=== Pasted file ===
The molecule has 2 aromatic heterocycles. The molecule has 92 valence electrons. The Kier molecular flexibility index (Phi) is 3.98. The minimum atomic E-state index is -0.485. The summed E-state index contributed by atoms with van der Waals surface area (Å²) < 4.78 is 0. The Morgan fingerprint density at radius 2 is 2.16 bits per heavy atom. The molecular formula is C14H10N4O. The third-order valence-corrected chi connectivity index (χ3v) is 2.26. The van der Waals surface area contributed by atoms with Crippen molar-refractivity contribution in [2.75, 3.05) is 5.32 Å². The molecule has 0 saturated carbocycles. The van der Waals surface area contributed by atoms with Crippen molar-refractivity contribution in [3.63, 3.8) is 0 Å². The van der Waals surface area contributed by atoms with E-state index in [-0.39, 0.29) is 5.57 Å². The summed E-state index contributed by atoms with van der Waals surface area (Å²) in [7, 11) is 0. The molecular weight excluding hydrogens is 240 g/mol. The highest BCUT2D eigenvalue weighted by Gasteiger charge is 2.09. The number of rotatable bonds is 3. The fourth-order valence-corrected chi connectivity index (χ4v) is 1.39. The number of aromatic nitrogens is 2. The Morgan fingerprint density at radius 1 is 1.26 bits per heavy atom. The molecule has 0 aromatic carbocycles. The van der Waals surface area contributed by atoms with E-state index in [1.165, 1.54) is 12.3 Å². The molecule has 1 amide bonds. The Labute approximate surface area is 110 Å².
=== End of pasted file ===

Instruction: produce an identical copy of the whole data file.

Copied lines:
The molecule has 2 aromatic heterocycles. The molecule has 92 valence electrons. The Kier molecular flexibility index (Phi) is 3.98. The minimum atomic E-state index is -0.485. The summed E-state index contributed by atoms with van der Waals surface area (Å²) < 4.78 is 0. The Morgan fingerprint density at radius 2 is 2.16 bits per heavy atom. The molecular formula is C14H10N4O. The third-order valence-corrected chi connectivity index (χ3v) is 2.26. The van der Waals surface area contributed by atoms with Crippen molar-refractivity contribution in [2.75, 3.05) is 5.32 Å². The molecule has 0 saturated carbocycles. The van der Waals surface area contributed by atoms with Crippen molar-refractivity contribution in [3.63, 3.8) is 0 Å². The van der Waals surface area contributed by atoms with E-state index in [-0.39, 0.29) is 5.57 Å². The summed E-state index contributed by atoms with van der Waals surface area (Å²) in [7, 11) is 0. The molecular weight excluding hydrogens is 240 g/mol. The highest BCUT2D eigenvalue weighted by Gasteiger charge is 2.09. The number of rotatable bonds is 3. The fourth-order valence-corrected chi connectivity index (χ4v) is 1.39. The number of aromatic nitrogens is 2. The Morgan fingerprint density at radius 1 is 1.26 bits per heavy atom. The molecule has 0 aromatic carbocycles. The van der Waals surface area contributed by atoms with E-state index in [1.165, 1.54) is 12.3 Å². The molecule has 1 amide bonds. The Labute approximate surface area is 110 Å².